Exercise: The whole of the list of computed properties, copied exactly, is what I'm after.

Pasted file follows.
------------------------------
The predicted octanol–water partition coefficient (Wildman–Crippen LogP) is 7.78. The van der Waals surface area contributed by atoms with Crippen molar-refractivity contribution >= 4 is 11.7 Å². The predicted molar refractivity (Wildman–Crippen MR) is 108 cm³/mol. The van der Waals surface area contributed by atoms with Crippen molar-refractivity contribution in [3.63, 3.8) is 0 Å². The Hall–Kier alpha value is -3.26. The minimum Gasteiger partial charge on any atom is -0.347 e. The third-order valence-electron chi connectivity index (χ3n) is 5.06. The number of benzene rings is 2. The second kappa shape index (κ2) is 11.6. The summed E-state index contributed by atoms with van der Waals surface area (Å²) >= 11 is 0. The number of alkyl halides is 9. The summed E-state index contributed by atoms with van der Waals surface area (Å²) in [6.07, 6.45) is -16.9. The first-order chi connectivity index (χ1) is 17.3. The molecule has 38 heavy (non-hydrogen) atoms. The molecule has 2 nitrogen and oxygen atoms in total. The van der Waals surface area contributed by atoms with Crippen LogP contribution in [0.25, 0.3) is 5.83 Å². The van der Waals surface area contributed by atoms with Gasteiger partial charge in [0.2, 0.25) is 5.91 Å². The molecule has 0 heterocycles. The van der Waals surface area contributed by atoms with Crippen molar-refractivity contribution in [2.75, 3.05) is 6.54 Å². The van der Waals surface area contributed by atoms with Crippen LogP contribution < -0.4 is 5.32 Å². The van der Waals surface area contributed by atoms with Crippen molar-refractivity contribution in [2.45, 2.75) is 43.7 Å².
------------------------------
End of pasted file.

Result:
The predicted octanol–water partition coefficient (Wildman–Crippen LogP) is 7.78. The van der Waals surface area contributed by atoms with Crippen molar-refractivity contribution >= 4 is 11.7 Å². The predicted molar refractivity (Wildman–Crippen MR) is 108 cm³/mol. The van der Waals surface area contributed by atoms with Crippen molar-refractivity contribution in [3.63, 3.8) is 0 Å². The Hall–Kier alpha value is -3.26. The minimum Gasteiger partial charge on any atom is -0.347 e. The third-order valence-electron chi connectivity index (χ3n) is 5.06. The number of benzene rings is 2. The second kappa shape index (κ2) is 11.6. The summed E-state index contributed by atoms with van der Waals surface area (Å²) >= 11 is 0. The number of alkyl halides is 9. The summed E-state index contributed by atoms with van der Waals surface area (Å²) in [6.07, 6.45) is -16.9. The first-order chi connectivity index (χ1) is 17.3. The molecule has 38 heavy (non-hydrogen) atoms. The molecule has 2 nitrogen and oxygen atoms in total. The van der Waals surface area contributed by atoms with Crippen LogP contribution in [0.25, 0.3) is 5.83 Å². The van der Waals surface area contributed by atoms with Gasteiger partial charge in [0.2, 0.25) is 5.91 Å². The molecule has 0 heterocycles. The van der Waals surface area contributed by atoms with Crippen molar-refractivity contribution in [2.75, 3.05) is 6.54 Å². The van der Waals surface area contributed by atoms with Crippen LogP contribution < -0.4 is 5.32 Å². The van der Waals surface area contributed by atoms with Crippen molar-refractivity contribution in [2.45, 2.75) is 43.7 Å².